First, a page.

"I'm just trying to see pitches I can hit well," Celsi said. "That's what we're really trying to hone in on, and I know I have to be effective. I can't let the pitcher bet me by not beating me, by me beating myself. That's what I'm really trying to focus on.

"It was a personal change," Celsi said of his swing, which has him crouching lower as he waits for the pitch. "It's just trying to get timing out of it. Sometimes I run into trouble, because I'm not ready. It's just a personal thing that worked for me. I was just looking for something up. I knew the opportunity was there, and I thank God it happened. Everybody was starting to press a little bit, and it worked. Daulton was pitching a hell of a game for us, so it gave us the opportunity to execute."

After Jefferies set Utah down in order in the top of the sixth, Cal got a one-out single from Campbell in the bottom of the frame, before he was erased on a 4-6-3 double play. Jefferies was tested in the top of the seventh, giving up a one-out hard-hop single to short by first baseman T.J. Bennett and battling through a 10-pitch at-bat by Cory Hunt, before finally getting the Utes shortstop looking at a cutter on the outside corner.

"He had more secondary pitches working today for him, developed a little cutter, his change up was better today, and then he was able to throw his fastball. I thought it was an excellent outing," Esquer said.

With half of his attention focused on Bennett – who came in with two stolen bases in five attempts – Jefferies got pinch hitter Bret Helton swinging on the high heat to end the frame and keep Utah at bay.

In the bottom of the seventh, Celsi came up with the speedy Knapp at second and two outs against lefty reliever Drachler. After taking a called strike, Celsi sent another hard grounder up the middle to plate Knapp and give the Bears a 2-0 lead.

Jefferies got the hard-luck no-decision, failing to get out of the seventh in his career-long 7.1-inning outing, but still looked every bit the first-week Pac-12 Pitcher of the Week he was against then-No. 18 Texas, allowing three hits and one run while striking out six and walking two to lower his ERA to 2.96.

"He did a good job hitting his targets," said pitching coach Mike Neu. "They're a team that's going to be aggressive and they're going to be scrappy, so you really have to be able to attack in the zone, but still be able to get outs, and he did a good job of that. That's probably one of his strengths. He's got a little bit of dip in that fastball, and his cutter was good, threw some good change ups. He did a good job kind of keeping them off-balance. It would have been nice if we could have gotten him through that eighth inning, but he had that hit-by-pitch, and that started a little bit of an inning for them."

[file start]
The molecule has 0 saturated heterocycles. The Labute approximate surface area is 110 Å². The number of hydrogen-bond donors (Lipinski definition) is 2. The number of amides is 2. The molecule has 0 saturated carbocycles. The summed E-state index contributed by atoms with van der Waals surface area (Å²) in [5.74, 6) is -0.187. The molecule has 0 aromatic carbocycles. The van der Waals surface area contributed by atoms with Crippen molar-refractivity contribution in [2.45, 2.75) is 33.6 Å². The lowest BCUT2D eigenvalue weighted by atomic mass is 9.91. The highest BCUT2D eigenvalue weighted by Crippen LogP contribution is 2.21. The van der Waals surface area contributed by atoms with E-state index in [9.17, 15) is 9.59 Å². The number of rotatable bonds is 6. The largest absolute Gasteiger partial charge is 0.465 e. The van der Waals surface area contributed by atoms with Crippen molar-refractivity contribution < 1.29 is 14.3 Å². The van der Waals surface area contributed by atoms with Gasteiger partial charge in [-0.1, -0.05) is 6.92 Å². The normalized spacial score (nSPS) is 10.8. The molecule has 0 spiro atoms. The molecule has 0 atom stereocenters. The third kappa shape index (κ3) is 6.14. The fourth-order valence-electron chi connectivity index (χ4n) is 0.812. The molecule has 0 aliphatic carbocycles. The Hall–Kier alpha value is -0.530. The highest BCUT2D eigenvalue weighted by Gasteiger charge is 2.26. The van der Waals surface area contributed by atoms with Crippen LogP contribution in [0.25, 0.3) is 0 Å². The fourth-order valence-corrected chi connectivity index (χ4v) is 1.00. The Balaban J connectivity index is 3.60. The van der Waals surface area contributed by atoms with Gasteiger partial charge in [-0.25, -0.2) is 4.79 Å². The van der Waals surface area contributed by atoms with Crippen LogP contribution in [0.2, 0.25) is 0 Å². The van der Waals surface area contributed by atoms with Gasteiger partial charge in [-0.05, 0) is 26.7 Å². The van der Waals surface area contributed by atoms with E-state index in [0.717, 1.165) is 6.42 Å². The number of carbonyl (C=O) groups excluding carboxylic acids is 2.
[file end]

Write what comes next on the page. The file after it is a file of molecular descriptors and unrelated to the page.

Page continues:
Three Cal hitters notched multi-hit days, including Farney (2-for-4), Kranson (2-for-3, double, 2 RBIs) and Celsi, who made a big case for staying in the lineup on Saturday, when senior Vince Bruno (hip) is expected to return to the lineup.

"The name of the game is, can you get a base hit with a runner at second base – that's the name of the game. That's where the money is made in the RBIs, and that was big for him (Celsi). To come through for us, that was a big deal. That was good to see. The more competition, the better, as far as I'm concerned," Esquer said. "I think [Bruno]'s available to play, and I think he probably will play. Knapp's done a good job getting his feet wet, getting out there, and he'll be someone we can rely on down the line a little bit."

ON DECK
The Bears (12-12, 1-3 in Pac-12) next square off with the Utes (9-15, 0-7) on Saturday at 7 p.m. at Evans Diamond, with senior lefty Kyle Porter (3-1, 2.35 ERA) scheduled to face senior Utah righty Zach Adams (0-1, 2.05) under the lights.

NOTEBOOK
Esquer manned the third-base coaching box on Friday, as he's done for the past several games. It's the first time Esquer has been out of the dugout in several years, but it's not just giving the 15th-year head coach a chance to stretch his legs. Esquer takes the place of hitting coach Tony Arnerich, who's now getting a better look at his hitters, who came into Friday batting .229 as a group.

"I haven't been on the field for a long time," Esquer said. "A few games ago, we wanted to give Tony a little better look at the hitters from the side, trying to figure out what we can do better, offensively. Hey, I'll do whatever it takes."

Esquer had to send runners several times, and was rewarded with runs on the board, but he has a sense of humor about his rust, and whatever ill-advised send decisions he may make in the future.

"Not yet. It'll happen. It'll happen. I'm not saying I'm not any good over there, but I'll do it," he laughed.